" The Great Ziegfeld." At His Majesty's " It's Love Again." At the Tivoli—" Marchand D'Amour." At Studio One "East Meets West." At the New Gallery The Great Ziegfeld is another of those films which belong to the history of publicity rather than to the history of the cinema. This huge inflated gas-blown object bobs into the critical view as irrelevantly as an airship advertising someone's toothpaste over a South Coast " resort." It lasts three hours : that is its only claim to special attention. Like a man sitting hour after hour on top of a pole, it does excite a kind of wonder ; wonder at how it manages to go on. It justifies its length as little as do the Faraways, the Anthonj Adverses, the Severn novels which wind their dim protracted course through the realm of fiction. The padding is only too obvious. Instead of one love affair, we have two ; instead of one big musical set-piece, we have half a dozen. There is really no reason, except the patience of the public, why such a picture should ever stop. " Long enough to bore, but not yet big enough to boost," I can imagine one of the great executives remarking, when the picture had not yet passed far beyond the second hour, " throw in another grand passion and three more super-spectacles, and draw out for another thousand feet that death scene." So Ziegfeld, for a. quite unconscionable time, passes out to dim music, while the sky- signs of his latest shows flicker beyond the window-panes. This New World hero, who has " glorified the American girl," in other words the dumber carnalities, the great glittering bogus blondes, is heard questioning for a moment the eternal values of his career, but his valet reassures him, " You have done the most beautiful things that have ever been done on any stage." Alas ! we have watched them for the last three hours, and now for several minutes more they crowd back to their dying creator's memory. The glorified girls push him up towards Paradise, like the cherubs which throng round the topboots of William of Orange in Rubens' apotheosis. Mr. William Powell does his best, Miss Myrna Loy rather less than her best, and Miss Luise Rainer brings a few moments of real distinction and of human feeling to this, the longest and, if superlatives have got to be used, the silliest, vulgarest, dullest novelty of the season.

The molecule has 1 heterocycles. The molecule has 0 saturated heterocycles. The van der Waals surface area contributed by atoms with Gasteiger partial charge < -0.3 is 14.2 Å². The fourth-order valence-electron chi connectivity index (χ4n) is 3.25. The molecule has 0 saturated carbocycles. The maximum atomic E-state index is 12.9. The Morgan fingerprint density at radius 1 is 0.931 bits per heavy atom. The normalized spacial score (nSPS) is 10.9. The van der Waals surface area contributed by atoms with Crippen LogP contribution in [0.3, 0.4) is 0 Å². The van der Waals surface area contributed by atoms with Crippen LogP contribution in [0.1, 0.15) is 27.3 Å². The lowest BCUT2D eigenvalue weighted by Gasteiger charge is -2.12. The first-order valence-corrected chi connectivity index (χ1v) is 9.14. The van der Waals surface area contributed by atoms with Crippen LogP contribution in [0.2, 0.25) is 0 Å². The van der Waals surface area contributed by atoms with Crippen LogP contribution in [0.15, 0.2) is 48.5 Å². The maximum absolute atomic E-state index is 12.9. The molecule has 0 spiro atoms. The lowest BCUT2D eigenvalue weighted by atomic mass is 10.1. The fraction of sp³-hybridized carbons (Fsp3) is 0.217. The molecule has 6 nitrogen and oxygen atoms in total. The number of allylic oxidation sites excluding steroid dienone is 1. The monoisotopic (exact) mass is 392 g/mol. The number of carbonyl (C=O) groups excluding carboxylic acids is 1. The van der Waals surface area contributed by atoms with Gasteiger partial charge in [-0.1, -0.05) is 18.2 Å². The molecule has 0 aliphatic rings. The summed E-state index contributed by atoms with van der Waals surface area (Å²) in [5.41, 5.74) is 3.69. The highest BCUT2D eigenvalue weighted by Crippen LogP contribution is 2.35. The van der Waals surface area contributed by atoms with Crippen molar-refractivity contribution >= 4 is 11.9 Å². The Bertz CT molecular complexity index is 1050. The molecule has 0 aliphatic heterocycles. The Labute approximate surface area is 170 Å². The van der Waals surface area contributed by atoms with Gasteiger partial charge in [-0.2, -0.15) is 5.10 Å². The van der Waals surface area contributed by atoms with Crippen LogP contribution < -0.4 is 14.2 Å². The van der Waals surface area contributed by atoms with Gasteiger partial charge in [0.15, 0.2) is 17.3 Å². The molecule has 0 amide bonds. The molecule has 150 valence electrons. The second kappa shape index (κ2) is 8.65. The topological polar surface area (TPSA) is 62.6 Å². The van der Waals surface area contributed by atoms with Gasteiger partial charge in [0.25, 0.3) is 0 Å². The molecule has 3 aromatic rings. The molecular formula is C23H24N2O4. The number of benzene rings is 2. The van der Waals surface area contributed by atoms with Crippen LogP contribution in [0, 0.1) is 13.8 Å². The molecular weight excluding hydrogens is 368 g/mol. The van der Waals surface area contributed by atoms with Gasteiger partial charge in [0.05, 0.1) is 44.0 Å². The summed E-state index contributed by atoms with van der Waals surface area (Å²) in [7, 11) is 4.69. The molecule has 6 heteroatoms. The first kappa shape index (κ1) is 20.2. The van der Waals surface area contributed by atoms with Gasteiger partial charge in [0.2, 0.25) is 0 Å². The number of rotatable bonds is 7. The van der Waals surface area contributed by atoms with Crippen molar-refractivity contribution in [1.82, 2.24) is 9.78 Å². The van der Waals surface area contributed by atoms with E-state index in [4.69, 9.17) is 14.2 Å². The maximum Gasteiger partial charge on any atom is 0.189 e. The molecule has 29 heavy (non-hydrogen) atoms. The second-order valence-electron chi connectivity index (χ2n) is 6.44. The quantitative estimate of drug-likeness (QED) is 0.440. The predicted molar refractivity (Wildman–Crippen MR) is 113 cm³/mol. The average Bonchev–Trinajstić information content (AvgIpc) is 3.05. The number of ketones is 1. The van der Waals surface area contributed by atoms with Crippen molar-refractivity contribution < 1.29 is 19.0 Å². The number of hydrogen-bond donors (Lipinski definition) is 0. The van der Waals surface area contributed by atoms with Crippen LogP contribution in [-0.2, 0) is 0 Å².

For once it is possible to praise an English " musical " above an American. Mr. Victor Saville has directed It's Love Again with speed, efficiency, and a real sense of the absurd. Nor has the long tubular form of Miss Jessie Matthews, the curious charm of her ungainly adolescent carriage, ever been better exploited. The story is agreeably silly, a long way from the grand, the showman's, passions, the huge misplaced seriousness of the American film which weighs on the spirits like a visit to the Royal Academy. It is the story of a talented young singer and dancer who cannot get an audition until she has gate-crashed into the gossip columns with a bogus career of eastern exploration and tiger shooting behind her. Her encounter in a shower of superb double meanings and enormous gallantries, at an oriental party given in her honour, with a genuine old tiger-shooting colonel, whom she believes to be her friend, a former gossip writer, in disguise, is memorable indeed.
Apart from this picture and Mr. Edmond Greville's Marchand D'Amour, a melodramatic and rather silly tale of another showman's great, but more frankly carnal, love, directed with immense panache and a secret sense of amuse- ment, the most enjoyable film I have seen this week has been The Gift of the Gab, an item in Gaumont-British News which I hope will not disappear altogether when the week is over. A carefully arranged anthology of modern oratory, it ranges maliciously from Mr. Lloyd George's mechanic passion to the mumbled, almost inaudible, " Awfully nice," of the too British winner of a King's Cup air race. And finally a warn- ing—to avoid like the plague East Meets West, in which Mr. George Arliss appears in one of his most kindly parts to date. This time he is an Eastern Rajah, but who can change the sly soft episcopal speech, the long upper-lip, like that of a well- bred horse, the general tone of a good club ?